Wednesday, September 10, 2008

Democracy: debate, not intimidate

In all the heated verbal assaults, public posturing, muscle flexing and sectarian threats emanating from the Penang Umno demagogue Ahmad Ismail, I’m reminded of how easy it is for opportunists to distort, spin, and be deflected from the real issues. But more critically, it reveals just how far we have yet to go to cultivate a democratic culture.

It is quite revealing how Ahmad Ismail and his ilk – seemingly without much regard for logic – have been able to translate the outcry about his alleged ‘insensitive’ reference to Chinese as ‘squatters’ into a perceived assault on Malay dignity and rights by the Chinese. First, any reasonable person should see that there is no logical connection between the calls for him to apologise and the latter. Second, that nothing expressed in all the calls for him to apologise for his remarks about the Chinese can be construed as undermining Malay interests.

The fact that elements within the Umno branches in Penang have found it convenient and opportune to manipulate the pressure on Ahmad to apologise by unleashing a racist laden verbal assault and sectarian threats toward the Chinese - seemingly trying to exploit and stoke the flames of communalism - should be roundly and loudly condemned, and especially so by the Umno hierarchy.

It cannot but be obvious even to the most juvenile of minds, that there was nothing anti-Malay expressed by all those chorus of voices urging and calling for Ahmad to apologise for his apparent insensitive remarks. And of course he is entitled to his view that he said nothing offensive or that he was misinterpreted. However, any dispute about what he actually uttered at a ceramah during the Permatang Pauh campaign is not, and cannot be allowed, to be a basis for stoking and delivering threats that verge on inciting sectarian violence.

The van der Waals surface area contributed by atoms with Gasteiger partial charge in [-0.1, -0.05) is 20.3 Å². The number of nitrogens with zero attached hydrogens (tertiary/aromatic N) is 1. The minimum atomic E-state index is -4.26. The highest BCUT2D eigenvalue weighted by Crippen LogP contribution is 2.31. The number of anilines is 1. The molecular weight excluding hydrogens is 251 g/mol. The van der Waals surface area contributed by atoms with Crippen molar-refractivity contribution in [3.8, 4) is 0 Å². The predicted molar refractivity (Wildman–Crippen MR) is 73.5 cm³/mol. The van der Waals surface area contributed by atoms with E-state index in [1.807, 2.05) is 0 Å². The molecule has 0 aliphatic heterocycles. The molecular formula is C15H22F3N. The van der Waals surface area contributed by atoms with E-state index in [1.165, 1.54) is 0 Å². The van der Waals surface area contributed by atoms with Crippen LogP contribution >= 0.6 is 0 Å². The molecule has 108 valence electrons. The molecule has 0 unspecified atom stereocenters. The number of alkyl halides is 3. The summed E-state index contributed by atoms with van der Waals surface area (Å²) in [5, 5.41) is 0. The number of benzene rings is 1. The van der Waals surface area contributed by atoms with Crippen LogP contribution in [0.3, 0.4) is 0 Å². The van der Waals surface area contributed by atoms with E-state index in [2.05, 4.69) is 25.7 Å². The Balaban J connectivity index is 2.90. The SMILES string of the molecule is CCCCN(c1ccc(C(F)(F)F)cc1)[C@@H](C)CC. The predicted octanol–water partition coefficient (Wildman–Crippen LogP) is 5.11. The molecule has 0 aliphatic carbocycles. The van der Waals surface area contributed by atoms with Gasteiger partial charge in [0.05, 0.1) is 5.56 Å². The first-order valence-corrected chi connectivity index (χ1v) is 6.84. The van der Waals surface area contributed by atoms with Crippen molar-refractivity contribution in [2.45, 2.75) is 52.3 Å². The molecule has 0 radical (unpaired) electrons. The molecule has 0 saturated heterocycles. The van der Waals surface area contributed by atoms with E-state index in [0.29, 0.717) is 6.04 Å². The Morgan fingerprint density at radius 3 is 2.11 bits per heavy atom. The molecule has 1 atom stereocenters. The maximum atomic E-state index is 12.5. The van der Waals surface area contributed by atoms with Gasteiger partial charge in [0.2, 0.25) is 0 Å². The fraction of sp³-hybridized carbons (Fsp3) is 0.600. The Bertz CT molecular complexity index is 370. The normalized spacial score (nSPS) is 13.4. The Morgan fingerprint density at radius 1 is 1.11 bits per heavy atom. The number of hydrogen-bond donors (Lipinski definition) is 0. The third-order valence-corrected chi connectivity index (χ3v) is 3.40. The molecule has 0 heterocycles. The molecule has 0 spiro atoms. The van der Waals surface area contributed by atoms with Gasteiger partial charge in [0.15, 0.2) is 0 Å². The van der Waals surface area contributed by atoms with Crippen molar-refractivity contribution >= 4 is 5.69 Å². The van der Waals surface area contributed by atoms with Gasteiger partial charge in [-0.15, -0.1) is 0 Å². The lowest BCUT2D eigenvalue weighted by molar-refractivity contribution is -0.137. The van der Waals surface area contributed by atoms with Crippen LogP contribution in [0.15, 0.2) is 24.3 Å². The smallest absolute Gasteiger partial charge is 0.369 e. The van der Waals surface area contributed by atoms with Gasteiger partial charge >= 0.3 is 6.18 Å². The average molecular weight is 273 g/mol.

If this manipulation and stoking of communal sentiments is symptomatic of some politicians’ obsession with holding on to power, it is all the more imperative that we remind ourselves and especially the Umno brass that they are not by any means the sole or preordained ‘preservers’ of the Constitution or ‘Malay rights.’ This fallacy and confusion, one of equating Umno as seemingly synonymous with ‘Malay rights,’ must be detangled. ‘Malay rights’ – as the rights of all Malaysians - are protected by the Constitution, not by Umno. It doesn’t take a genius to figure out that regardless of the party in government, the rule of law within the framework of the Constitution must prevail.

And when elements within the political establishment seek to undermine the rule of law and democratic culture by resorting to provocative and potentially inciting language, such elements must be duly discredited and banished. It is one thing to agree to disagree on principles, priorities, and perspective; it is quite another to resort to threats of violence in order to intimidate and suppress.

A democratic culture is defined by the ability to accommodate different voices, competing perspectives and visions on how to advance the national good through adherence to the Constitution.

Intimidation, thuggery, and inciting violence are criminal - not democratic - values.

G. Krishnan